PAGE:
A Fun Fun Fun Recap

Music festivals usually end up being something less than the sum of their parts.  Whether it be a hot summer day in a park or a week long event spread across multiple venues throughout a city, the anticipation and planning is usually a lot more fun than the reality — a reality that consists of short sets, less than ideal sound, standing in lines, and hard decisions about what acts need to be skipped in order to get a good spot for acts that overlap a personalized schedule.  If  you’re just looking for an excuse to get out among the crowd, then these festivals are a great time, but if you are serious about seeing live music, then you are more than likely going to be disappointed.  Austin’s Fun Fun Fun Fest is the exception that proves this rule.

As the line-up trickles out via ridiculous youtube videos every year, I am never more than a little excited about more than a handful of acts, yet the first weekend in November has proved to be a highlight of my live music experience for the past four years.  Fun Fun Fun Fest is the only festival that proves to be more than the sum of its parts.  By booking relatively obscure acts, treating them right, and providing more than adequate space and facilities, the independent Fun Fun Fun could almost be considered an “anti-festival”.

After booking Slayer as their first “major” act last year, 2012 was somewhat of a defining point for FFF.  The people behind the scenes could try to top that epic close (and risk becoming something ‘bigger’ but not necessarily ‘better’), or they could bring things back to basics with leather-and-lipstick clad Norwegian deathpunks, complete with a new “biker bear” of a frontman and “chapters” of fans from all over the country — yeah, I’d say booking Turbonegro to close things out was a statement that FFF is not going to be the next Coachella any time soon!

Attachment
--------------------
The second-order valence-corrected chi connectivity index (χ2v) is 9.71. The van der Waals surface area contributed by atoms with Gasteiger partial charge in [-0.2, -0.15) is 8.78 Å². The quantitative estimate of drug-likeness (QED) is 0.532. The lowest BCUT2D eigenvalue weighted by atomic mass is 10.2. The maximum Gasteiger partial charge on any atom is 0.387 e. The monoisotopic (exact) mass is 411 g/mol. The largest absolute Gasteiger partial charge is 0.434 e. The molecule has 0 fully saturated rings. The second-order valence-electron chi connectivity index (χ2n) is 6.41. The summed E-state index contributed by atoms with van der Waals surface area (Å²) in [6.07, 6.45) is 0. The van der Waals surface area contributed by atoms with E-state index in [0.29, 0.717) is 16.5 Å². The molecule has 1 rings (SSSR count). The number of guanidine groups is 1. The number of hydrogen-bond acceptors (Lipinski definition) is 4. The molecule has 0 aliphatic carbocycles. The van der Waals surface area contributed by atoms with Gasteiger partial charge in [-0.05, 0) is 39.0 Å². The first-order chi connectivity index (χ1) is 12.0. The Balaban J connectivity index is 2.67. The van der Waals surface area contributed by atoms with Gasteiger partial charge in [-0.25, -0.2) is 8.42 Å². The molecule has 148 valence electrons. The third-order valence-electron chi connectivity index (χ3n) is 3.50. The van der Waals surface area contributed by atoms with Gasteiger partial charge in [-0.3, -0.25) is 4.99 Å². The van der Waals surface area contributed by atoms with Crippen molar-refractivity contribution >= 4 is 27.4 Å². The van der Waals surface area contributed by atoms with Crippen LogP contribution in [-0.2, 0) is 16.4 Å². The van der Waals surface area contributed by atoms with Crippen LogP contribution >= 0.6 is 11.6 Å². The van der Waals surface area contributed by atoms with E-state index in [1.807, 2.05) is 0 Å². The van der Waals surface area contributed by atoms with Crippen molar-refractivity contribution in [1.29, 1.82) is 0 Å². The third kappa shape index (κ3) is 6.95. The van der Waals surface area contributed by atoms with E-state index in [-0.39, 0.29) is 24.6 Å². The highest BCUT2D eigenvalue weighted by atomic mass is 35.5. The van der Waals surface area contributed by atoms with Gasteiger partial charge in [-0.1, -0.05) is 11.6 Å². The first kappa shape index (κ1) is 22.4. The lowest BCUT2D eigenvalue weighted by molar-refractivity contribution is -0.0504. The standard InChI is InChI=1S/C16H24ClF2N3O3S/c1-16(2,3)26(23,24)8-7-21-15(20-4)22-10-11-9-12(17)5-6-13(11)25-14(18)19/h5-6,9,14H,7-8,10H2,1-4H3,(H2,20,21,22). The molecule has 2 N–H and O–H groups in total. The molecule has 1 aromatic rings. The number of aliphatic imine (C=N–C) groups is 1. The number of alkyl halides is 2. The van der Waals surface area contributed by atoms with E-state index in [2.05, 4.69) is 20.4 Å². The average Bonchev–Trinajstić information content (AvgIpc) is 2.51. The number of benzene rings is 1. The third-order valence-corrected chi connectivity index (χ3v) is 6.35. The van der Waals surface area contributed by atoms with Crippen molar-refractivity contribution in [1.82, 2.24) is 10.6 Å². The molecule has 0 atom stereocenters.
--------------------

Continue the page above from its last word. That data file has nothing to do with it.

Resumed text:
Of course, Turbonegro were not the largest draw of the weekend.  Edward Sharpe, Explosions in the Sky, De La Soul, Girl Talk and The Head and the Heart were all crowd favorites on the Orange Stage, but for my money, this year was all about Black and Blue — the Heavy, the Hardcore and the Hip-Hop.  In fact, the only acts I saw at the prominent Orange location were Run–D.M.C., Santigold and Sharon Van Etten (two of which were technically ‘Blue’ acts anyway).  90% of my time was spent at Black, where personal highlights included Refused, Cult of Youth, Lagwagon, Fucked Up, Kvelertak, Converge, Napalm Death, Between the Buried and Me, La Dispute and Japandroids.

Like most people, my Friday was all about seeing Joseph “Run” Simmons and Darryl “D.M.C.” McDaniels.  Along with Jam Master Jay’s sons, Run-D.M.C. brought their original hip-hop all the way from 1980’s Hollis, Queens to modern-day Austin, Texas — immediately inciting ‘hands-in-the-air’ from Adidas-wearing fans young and old.  The emcees were guilty of rapping over their own (much younger) voices on some tracks, the DJ set was a little long, and the ending of the set was a little anticlimactic, but witnessing the legendary duo perform classics such as “It’s Tricky”, “It’s Like That”, “Run’s House”, “Peter Piper” and “My Adidas”, was nothing less than epic.